At just 18 years old, Callista Clark has already positioned herself as one of the brightest new talents in Nashville. Her mature lyricism and impressive vocals showcase an artist of immense talent and it seems to diminish the depth of that talent to underline her youth, standing head and shoulders alongside the most mature upcoming vocals on the country scene.
The entirety of Real To Me: The Way I Feel is a thoughtfully composed and rounded project, showcasing the power both of Clark’s vocals and her lyricism – she co-wrote all the tracks on the record. The album is equally as filled with inspiring tracks that will hit the mark for her fellow teenagers, so too there are tracks that showcase her own strength and vulnerability that go further than just her teen years. ‘Real to Me’ that rounds out the record feels like her battle-cry – even though she may be young, her emotions are still ‘real’ to her. This track alone shows the potential of Callista Clark as a talent in this space, but one whose star doubtless will not be boxed just into Nashville. There’s a real, undeniable rock-edge to her vocal and her instrumentation that is intoxicating.
The first notes of ‘It’s ‘Cause I Am’ are bold and unabashed. Though it was the lead-out single to radio, it’s arguably it is the weakest note on the project and should not be a signifier of what follows. There’s something in her sound and instrumentation on this track that feels flat and generic – not testament to the true power of Clark. Though she sings of empowerment and not giving a damn – ‘I can’t help that I’m one of a kind / I’m more than meets the eye / If I ain’t what you like / Well, that’s alright / You want a one-dimensional woman / It’s okay, I understand / If I seem too complicated for ya, mm / It’s ’cause I am‘ – there’s something in the arrangement that does not back up the confidence of the lyrics, unlike the rest of the album to follow…
Clark is at her best when she plays with the edges of her production. So, many of the tracks possess a warmer, more country-hued production. ‘Worst Guy Ever’ is surprisingly rammed with charm as she questions how a guy could possibly do all the things he does, saying that she’d be the worst guy ever. ‘If I did that to someone, what would that say about me?‘ ‘Sad’ is another lovely, charming and jaunty track, as Callista questions why she isn’t sad at the end of a relationship. It’s truly a delightful track that provides some levity on the record.
There’s a huge depth to the record that is surprising for someone of Clark’s age. ‘Gave It Back Broken’ embraces a maturity that could fit seamlessly into Carly Pearce’s 29, with a vocal possessing many of the same qualities as an early Kelly Clarkson as she sings to a guy who broke her heart. ‘You don’t get to be the good guy, with a goodbye like that.’ The track is a display of every nuance and breadth of her vocal talent. Indeed, ‘Brave Girl’ is the latest single from the album and is an immensely insightful and inspiring album – penned alongside Emily Landis and Ben Johnson. On the track, Clark emboldens listeners to embrace their unique qualities, as the chorus delivers words of encouragement, “Be brave, girl / Jump in and make your own wave girl / Say what you wanna say, say it like you mean it / You’re gonna be okay even if you don’t believe it.” It’s an immensely emotive track, displaying her capacity as a songwriter of both depth and wit.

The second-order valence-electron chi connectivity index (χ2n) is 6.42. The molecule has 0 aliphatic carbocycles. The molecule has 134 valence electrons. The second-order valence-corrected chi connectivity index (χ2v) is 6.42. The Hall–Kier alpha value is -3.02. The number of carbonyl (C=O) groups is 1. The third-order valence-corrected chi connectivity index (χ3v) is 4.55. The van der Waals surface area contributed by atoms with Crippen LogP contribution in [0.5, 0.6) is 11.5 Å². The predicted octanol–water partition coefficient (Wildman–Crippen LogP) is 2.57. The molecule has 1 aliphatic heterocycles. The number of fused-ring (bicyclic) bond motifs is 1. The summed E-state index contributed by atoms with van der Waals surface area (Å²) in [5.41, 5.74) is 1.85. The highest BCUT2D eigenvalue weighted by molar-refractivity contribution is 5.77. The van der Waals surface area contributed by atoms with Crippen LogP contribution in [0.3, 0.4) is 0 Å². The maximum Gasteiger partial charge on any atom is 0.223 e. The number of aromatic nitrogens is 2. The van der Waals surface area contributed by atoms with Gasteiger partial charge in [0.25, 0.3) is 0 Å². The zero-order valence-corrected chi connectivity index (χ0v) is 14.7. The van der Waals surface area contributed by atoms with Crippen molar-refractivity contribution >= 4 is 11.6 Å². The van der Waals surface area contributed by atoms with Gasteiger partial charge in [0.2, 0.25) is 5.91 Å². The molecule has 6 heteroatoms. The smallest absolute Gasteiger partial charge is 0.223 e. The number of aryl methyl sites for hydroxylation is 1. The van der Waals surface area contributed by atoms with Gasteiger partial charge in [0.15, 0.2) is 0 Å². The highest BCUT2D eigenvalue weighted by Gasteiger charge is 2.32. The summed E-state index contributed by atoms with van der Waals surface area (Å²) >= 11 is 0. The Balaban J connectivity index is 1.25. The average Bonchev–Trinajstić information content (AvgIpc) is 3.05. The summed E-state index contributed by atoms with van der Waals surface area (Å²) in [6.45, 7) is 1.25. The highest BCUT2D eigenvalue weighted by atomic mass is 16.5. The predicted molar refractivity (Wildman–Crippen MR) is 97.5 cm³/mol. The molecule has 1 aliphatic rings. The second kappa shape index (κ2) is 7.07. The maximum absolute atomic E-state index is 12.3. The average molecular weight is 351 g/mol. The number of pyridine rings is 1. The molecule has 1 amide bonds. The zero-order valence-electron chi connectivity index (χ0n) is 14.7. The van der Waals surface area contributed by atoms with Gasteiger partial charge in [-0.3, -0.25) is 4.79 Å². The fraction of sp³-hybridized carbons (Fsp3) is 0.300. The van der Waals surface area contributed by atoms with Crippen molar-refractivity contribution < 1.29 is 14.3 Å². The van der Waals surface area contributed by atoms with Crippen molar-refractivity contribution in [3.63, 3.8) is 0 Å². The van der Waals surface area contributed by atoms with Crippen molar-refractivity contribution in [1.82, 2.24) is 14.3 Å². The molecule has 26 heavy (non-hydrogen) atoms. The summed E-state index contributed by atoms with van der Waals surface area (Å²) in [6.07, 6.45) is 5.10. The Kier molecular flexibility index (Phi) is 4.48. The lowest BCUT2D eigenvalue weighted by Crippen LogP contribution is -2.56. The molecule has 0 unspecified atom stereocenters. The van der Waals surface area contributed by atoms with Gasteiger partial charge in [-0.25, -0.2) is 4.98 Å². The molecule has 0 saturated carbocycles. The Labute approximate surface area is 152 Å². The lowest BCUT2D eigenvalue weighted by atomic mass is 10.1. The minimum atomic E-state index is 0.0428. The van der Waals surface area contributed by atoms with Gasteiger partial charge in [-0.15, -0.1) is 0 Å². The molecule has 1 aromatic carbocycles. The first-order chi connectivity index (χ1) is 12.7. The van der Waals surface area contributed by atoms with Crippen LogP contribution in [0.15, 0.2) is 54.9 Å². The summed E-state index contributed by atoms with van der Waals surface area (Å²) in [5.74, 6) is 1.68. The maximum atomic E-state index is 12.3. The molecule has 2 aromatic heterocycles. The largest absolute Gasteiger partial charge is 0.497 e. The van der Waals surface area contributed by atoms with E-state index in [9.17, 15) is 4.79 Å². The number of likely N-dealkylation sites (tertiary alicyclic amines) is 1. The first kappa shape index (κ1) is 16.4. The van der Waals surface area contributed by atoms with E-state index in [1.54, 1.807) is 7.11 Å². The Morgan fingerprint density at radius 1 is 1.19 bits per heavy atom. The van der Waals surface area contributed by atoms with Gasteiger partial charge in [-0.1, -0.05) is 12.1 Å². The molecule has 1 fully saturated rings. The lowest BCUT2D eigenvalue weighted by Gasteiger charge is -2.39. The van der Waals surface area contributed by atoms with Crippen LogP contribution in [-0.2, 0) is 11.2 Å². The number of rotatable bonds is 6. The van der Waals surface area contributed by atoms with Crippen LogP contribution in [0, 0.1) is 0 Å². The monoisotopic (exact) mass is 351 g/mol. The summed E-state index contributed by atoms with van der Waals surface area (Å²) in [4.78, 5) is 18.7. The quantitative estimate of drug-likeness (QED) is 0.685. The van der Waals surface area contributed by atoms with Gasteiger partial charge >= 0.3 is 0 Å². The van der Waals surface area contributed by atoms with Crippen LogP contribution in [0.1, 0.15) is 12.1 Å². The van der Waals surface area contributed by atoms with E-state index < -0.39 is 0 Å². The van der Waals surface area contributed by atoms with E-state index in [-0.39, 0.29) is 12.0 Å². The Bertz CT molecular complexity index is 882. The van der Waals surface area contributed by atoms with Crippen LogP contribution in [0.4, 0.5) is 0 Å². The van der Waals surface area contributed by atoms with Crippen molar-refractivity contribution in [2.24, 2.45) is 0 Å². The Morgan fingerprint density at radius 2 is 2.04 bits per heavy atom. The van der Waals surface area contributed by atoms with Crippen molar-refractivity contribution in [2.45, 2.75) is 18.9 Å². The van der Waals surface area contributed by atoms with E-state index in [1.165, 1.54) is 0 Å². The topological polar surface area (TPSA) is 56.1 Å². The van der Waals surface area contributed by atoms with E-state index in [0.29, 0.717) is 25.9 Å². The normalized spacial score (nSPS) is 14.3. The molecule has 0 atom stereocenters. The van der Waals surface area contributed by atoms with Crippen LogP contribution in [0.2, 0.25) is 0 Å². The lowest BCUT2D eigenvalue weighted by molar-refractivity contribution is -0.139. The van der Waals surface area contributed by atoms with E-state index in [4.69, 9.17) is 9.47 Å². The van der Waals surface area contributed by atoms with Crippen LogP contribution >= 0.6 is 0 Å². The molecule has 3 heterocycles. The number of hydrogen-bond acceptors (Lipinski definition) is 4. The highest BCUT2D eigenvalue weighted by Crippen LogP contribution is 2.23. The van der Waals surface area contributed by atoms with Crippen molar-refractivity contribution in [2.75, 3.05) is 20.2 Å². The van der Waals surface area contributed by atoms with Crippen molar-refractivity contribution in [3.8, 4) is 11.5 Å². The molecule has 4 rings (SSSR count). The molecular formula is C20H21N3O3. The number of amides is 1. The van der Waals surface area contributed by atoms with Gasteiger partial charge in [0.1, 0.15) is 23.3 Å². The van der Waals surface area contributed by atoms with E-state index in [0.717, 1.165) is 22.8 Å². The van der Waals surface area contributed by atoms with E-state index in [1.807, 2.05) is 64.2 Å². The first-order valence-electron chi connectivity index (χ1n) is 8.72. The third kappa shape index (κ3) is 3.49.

Elsewhere, Clark brings in a more RnB-tinged production on ‘Wish You Wouldn’t’ that marries perfectly with her vocal, dripping around the lyrics, as she pleads with a lover to leave her alone and let her go. ‘You’ll pick up your phone / thinking you should call me up / Cos you’re wondering how I’ve been… I wish you wouldn’t.’ It’s a moodier, more mature and seductive tone than the top half of the album, but that tone suits Clark to a tee. Indeed, the later half of this record is the strongest moment by far, where Callista brings in a sound that possesses a 00s rock feel. ‘Heartbreak Song’ is another song that is hugely reminiscent of an early Kelly Clarkson, with its layered harmonies that feel 00s in tone. This track is an easy standout and pointer for a potential direction in Clark’s music that we – for one – would be hugely supportive of! ‘Baby, ever since you’ve been gone / I feel a heartbreak song coming on.’ Finally, the star moment on the record, arguably, is ‘Don’t Need It Anymore’ another moodier heartbreak song that hits just right. With every listen, it just gets better – a true masterpiece of a track that showcases again the immensity of Clark’s vocal prowess. ‘This heart’s useless, worthless ‘cos it just doesn’t work / Like it did before / You stole the meaning, it’s not beating / You can keep it / I don’t need it anymore.’ The hefty drum beat is the main backing instrumentation of the track, with Clark’s vocal taking certain stage as the main instrument for the song.
Real To Me: The Way I Feel is a record that needs more than one listen to understand the enormous potential of Callista Clark and the later half of this record underlines this as a more hefty and bold 00s rock production is brought in that seeks to reinforce the immense and unique powers of her vocals. The record is a triumph that feels like the starting point for Clark.